By Jason Chaney
While visiting Prineville earlier this month, U.S. Representative Greg Walden announced that his Bowman Dam bill could reach the House floor by June.
He further expects the legislation to pass the House and move on to the Senate.
From there, its future becomes less certain. In fact, some doubt remains whether Oregon’s U.S. senators, Ron Wyden (D) and Jeff Merkley (D) will support the bill or not.
The legislation in question will provide 5,100 acre feet of currently unallocated Prineville Reservoir water for the City of Prineville. Without the added water, the City will struggle to maintain an adequate water supply as the community grows.
In addition, the bill will move the Crooked River’s Wild and Scenic designation boundary from the top of Bowman Dam to a location approximately a quarter-mile downriver. Changing the boundary would enable the construction of a hydroelectric power plant on the dam.
Local leaders are hoping the bill passes before new members of Congress are elected this fall. Otherwise they run the risk of starting the approval process over. Consequently, they have made a concerted effort to sell the senators on the merits of the legislation, and they feel they are making headway.
“I feel like their staffs — both Wyden’s and Merkley’s — have really become more engaged and more educated as a result of our effort,” said Prineville City Manager Steve Forrester.
Prineville Mayor Betty Roppe seems equally encouraged with the recent discussions, although she pointed out that Merkley’s criteria for bill approval could be tough to attain.
“His staff was saying we really need to have everybody reach an agreement,” she said. “As I pointed out to . . . Merkley’s and Wyden’s staffs, we have been working with 40 to 50 people on this for three to four years, and it was difficult for us to reach a consensus.”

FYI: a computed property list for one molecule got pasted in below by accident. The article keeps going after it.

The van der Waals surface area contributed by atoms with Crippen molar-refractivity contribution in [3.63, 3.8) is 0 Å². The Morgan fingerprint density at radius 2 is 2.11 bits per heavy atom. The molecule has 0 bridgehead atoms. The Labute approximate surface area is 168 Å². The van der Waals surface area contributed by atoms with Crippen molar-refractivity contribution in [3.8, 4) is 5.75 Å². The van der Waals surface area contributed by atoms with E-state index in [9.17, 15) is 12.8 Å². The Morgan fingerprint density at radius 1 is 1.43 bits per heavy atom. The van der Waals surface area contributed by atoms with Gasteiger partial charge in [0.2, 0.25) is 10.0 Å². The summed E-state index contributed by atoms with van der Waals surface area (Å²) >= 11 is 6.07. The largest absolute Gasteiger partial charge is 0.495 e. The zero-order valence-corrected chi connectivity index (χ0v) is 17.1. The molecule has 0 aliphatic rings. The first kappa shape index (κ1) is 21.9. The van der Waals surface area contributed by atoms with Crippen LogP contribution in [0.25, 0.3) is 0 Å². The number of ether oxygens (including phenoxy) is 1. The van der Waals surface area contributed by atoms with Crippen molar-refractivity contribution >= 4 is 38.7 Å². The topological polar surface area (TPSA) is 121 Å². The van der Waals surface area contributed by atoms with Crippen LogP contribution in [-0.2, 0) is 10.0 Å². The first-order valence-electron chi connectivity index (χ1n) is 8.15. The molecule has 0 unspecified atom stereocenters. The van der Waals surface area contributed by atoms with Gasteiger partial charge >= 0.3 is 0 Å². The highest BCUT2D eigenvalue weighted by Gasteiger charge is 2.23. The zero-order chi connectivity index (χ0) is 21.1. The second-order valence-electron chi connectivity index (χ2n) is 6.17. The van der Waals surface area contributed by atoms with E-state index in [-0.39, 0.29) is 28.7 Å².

Roppe noted that the three main environmentalists involved — WaterWatch, Trout Unlimited, and American Rivers — have been meeting with the Confederated Tribes of Warm Springs, which has helped increase the likelihood that Merkley and Wyden will approve the legislation.
“I don’t know if it will be 100 percent (consensus), but we are getting so close that I think it will sway the difference on how things go,” Roppe said.
As of this week, Merkley has yet to officially commit his support, as indicated by a statement furnished by his spokesperson Julie Edwards.
“Senator Merkley continues to meet with stakeholders in the area to craft an agreement that will bring all sides together. This effort is making progress.”
Multiple attempts by the Central Oregonian to reach Wyden regarding his stance on the legislation have gone unanswered.
While local leaders remain optimistic about the senators’ eventual approval of the legislation, Oregon Representative Mike McLane (R-Dist. 55) has concerns. In particular, he questions whether Merkley will approve the legislation without approval from all interested environmental groups.
“The senator had emphasized his support of a collaborative process where a consensus is reached,” McLane said. “And I pointed out that the collaborative process has been ongoing for many years, and that consensus had been reached by the vast majority of those who had participated. But, there were some on the left that had not reached consensus. At a certain point you have to question whether they have a genuine intent to reach consensus or whether they are just simply delaying the process with no intent to agree on anything.”
Consequently, McLane asked Merkley, in the event that some environmental groups continue to disagree with the legislation, if he will decide to approve the bill anyway.
“He said that he does not support what he called a combative approach.”
While he respects Merkley, McLane is disappointed that the senator has not approached the legislation with a greater sense of urgency, given the limited time remaining.
Although Wyden has not officially pledged his support for the bill, McLane has less concern about his willingness to approve the bill.
“I have talked to both senators, and what I get is that based on my impression, Senator Wyden is more ready to pull the trigger and get something done than Senator Merkley.”